Linda MacDonald explains why it’s all geek to her in matters of the heart.
When I was a teenager, there were two types of boys: the edgy, dangerous ones and the industrious, sensible ones. The dangerous ones grew their hair long, went out with girls and elicited disapproval from parents. The sensible ones were polite and courteous and steered clear of the party scene, at most indulging in a beer at the pub and a game of darts. They might have been geeks – except in 1970s Cumbria, we didn’t use such a word.
I suspect my mother would have been very pleased if I had brought home a geek – so long as he was of the socialised variety and not permanently attached to whatever electronic fad was prevalent at that time. This is because mothers know that geeks are often more reliable and are less inclined to lead their daughters astray. Indeed, there is evidence to suggest that geeks are less likely to be philanderers.
In my novel A Meeting of a Different Kind, Edward Harvey’s wife tells her children that he was a geek when she met him and that, ‘Geeks are very marriageable’. And Edward’s former classmate, Marianne, assures her best friend Taryn that Edward is not the philandering type. But Taryn doesn’t believe her. She thinks all men have the potential to philander.
So who is right?
From an evolutionary perspective, men have more incentive than women to philander because they are easily able to spread their genes far and wide and then escape any further responsibility. Women have at least a nine month time-investment in every child, and usually much longer. It is in their interests to settle down with a man who is not the philandering type, as he will be more likely to stick around and help her to support the family. So how does she choose?
Research suggests that the biology of the typical philanderer is different from that of the geek. Masculine-looking men with their square jaws or prominent brows, their sloping foreheads and their angular profiles, produce more testosterone, both before birth and at puberty. And it is the excess of this hormone that is thought to give them the desire to chase many women. They are the Super Hunters of the masculine world; handsome guys who attract attention with their confident charm and their fool-proof dating strategies. Young women are captivated (and some older ones too). They fall in love and then suffer a rollercoaster ride of emotional angst because he’s a Player, treating them badly before moving on to the next one.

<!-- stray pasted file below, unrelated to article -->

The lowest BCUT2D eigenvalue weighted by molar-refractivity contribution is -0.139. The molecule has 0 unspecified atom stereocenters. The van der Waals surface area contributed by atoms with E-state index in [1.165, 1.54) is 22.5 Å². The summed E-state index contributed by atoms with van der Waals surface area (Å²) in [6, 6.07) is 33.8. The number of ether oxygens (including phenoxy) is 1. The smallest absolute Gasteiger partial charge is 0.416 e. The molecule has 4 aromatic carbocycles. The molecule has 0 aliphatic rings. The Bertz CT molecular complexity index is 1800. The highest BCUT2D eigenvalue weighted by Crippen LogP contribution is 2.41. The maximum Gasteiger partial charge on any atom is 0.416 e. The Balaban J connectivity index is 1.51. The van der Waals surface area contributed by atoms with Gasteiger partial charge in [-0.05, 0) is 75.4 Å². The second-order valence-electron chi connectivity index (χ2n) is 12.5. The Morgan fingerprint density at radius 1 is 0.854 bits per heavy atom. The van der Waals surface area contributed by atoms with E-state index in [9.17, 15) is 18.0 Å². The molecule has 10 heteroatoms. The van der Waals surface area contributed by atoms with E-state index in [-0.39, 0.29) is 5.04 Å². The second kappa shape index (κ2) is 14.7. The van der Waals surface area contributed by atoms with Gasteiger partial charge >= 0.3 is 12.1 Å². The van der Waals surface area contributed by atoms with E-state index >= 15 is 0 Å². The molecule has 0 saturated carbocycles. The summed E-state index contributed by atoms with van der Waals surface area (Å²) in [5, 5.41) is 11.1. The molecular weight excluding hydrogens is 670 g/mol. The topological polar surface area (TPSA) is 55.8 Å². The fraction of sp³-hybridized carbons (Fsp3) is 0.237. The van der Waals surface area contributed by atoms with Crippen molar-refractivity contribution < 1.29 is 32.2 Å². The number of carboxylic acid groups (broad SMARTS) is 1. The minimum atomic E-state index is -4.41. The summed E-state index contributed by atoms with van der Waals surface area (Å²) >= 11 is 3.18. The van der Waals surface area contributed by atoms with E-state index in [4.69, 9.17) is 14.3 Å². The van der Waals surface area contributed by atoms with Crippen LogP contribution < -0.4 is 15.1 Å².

On the other hand, the less masculine-faced men, those with lower testosterone levels, are more likely to be monogamous and they become an attractive target for women who want to settle down and have a family. Consciously or sub-consciously women are drawn to them: even those who might once have been geeks. How often do women have their hearts shattered by the love-rat, only to end up with someone who is not the philandering type?
But some women never learn. They repeat the pattern of destruction and wonder why they never meet someone to love them back.
Is there no hope when dating the Players of the world? Of course there is. Some day even he may want to settle down. He may meet a woman he doesn’t want to lose; he may even fall in love. But even then, he is a riskier option. Romantic love is a fickle construct, thought to last only an average of twenty-two months. When the magic wanes in the marriage game of chance, the odds of stability are much more favourable with a geek.
When archaeologist Edward Harvey’s wife Felicity inherits almost a million, she gives up her job, buys a restaurant and starts turning their home into a small eco-farm. Edward is not happy, not least because she seems to be losing interest in him.
Taryn is a borderline manic-depressive, a scheming minx, a seductress and user of men. Edward and Taryn don’t know each other but they both know Marianne. To Edward, Marianne is a former classmate from whom he seeks support with his relationship problems. She is Taryn’s best friend, always telling her how wonderful Edward is and that he is not the philandering type. Taryn sees a challenge and concocts a devious plan to meet him during a series of lectures he is giving at the British Museum. When their paths cross, issues of friendship, love, loyalty and betrayal are acted out against a backdrop of mental-fragility and the destabilising effects of a large inheritance.
Linda MacDonald was born and brought up in Cockermouth, on the edge of the English Lake District. She now lives in Beckenham, in south-east London. She has a degree in psychology and a PGCE in biology and science. She retired from teaching two years ago in order to focus fully on writing. Her first two published novels Meeting Lydia and A Meeting of a Different Kind can both be read independently but are the first two parts of a trilogy with The Alone Alternative being the final part.